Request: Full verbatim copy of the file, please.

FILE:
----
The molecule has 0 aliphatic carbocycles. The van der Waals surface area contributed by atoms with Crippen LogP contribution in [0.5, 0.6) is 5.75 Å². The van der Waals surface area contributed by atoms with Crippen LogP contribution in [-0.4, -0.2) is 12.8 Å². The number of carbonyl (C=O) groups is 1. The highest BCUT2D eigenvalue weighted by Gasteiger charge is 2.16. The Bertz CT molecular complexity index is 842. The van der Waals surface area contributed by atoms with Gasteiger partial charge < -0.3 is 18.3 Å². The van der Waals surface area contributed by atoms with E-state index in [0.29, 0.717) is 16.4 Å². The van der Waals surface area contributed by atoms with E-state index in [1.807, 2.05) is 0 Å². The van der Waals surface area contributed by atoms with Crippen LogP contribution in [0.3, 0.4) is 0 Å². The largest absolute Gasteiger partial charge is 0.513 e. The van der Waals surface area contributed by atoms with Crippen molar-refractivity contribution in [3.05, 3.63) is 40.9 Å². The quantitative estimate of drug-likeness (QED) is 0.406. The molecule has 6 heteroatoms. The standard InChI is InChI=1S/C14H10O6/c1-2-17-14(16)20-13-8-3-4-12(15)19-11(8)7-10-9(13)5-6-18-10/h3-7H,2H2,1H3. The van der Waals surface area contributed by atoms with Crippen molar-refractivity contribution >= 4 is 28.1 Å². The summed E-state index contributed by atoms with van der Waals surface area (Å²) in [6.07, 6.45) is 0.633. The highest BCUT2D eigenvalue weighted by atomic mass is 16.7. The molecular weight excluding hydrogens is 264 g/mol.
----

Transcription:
The molecule has 0 aliphatic carbocycles. The van der Waals surface area contributed by atoms with Crippen LogP contribution in [0.5, 0.6) is 5.75 Å². The van der Waals surface area contributed by atoms with Crippen LogP contribution in [-0.4, -0.2) is 12.8 Å². The number of carbonyl (C=O) groups is 1. The highest BCUT2D eigenvalue weighted by Gasteiger charge is 2.16. The Bertz CT molecular complexity index is 842. The van der Waals surface area contributed by atoms with Gasteiger partial charge < -0.3 is 18.3 Å². The van der Waals surface area contributed by atoms with E-state index in [0.29, 0.717) is 16.4 Å². The van der Waals surface area contributed by atoms with E-state index in [1.807, 2.05) is 0 Å². The van der Waals surface area contributed by atoms with Crippen LogP contribution in [0.3, 0.4) is 0 Å². The largest absolute Gasteiger partial charge is 0.513 e. The van der Waals surface area contributed by atoms with Crippen molar-refractivity contribution in [3.05, 3.63) is 40.9 Å². The quantitative estimate of drug-likeness (QED) is 0.406. The molecule has 6 heteroatoms. The standard InChI is InChI=1S/C14H10O6/c1-2-17-14(16)20-13-8-3-4-12(15)19-11(8)7-10-9(13)5-6-18-10/h3-7H,2H2,1H3. The van der Waals surface area contributed by atoms with Crippen molar-refractivity contribution >= 4 is 28.1 Å². The summed E-state index contributed by atoms with van der Waals surface area (Å²) in [6.07, 6.45) is 0.633. The highest BCUT2D eigenvalue weighted by atomic mass is 16.7. The molecular weight excluding hydrogens is 264 g/mol.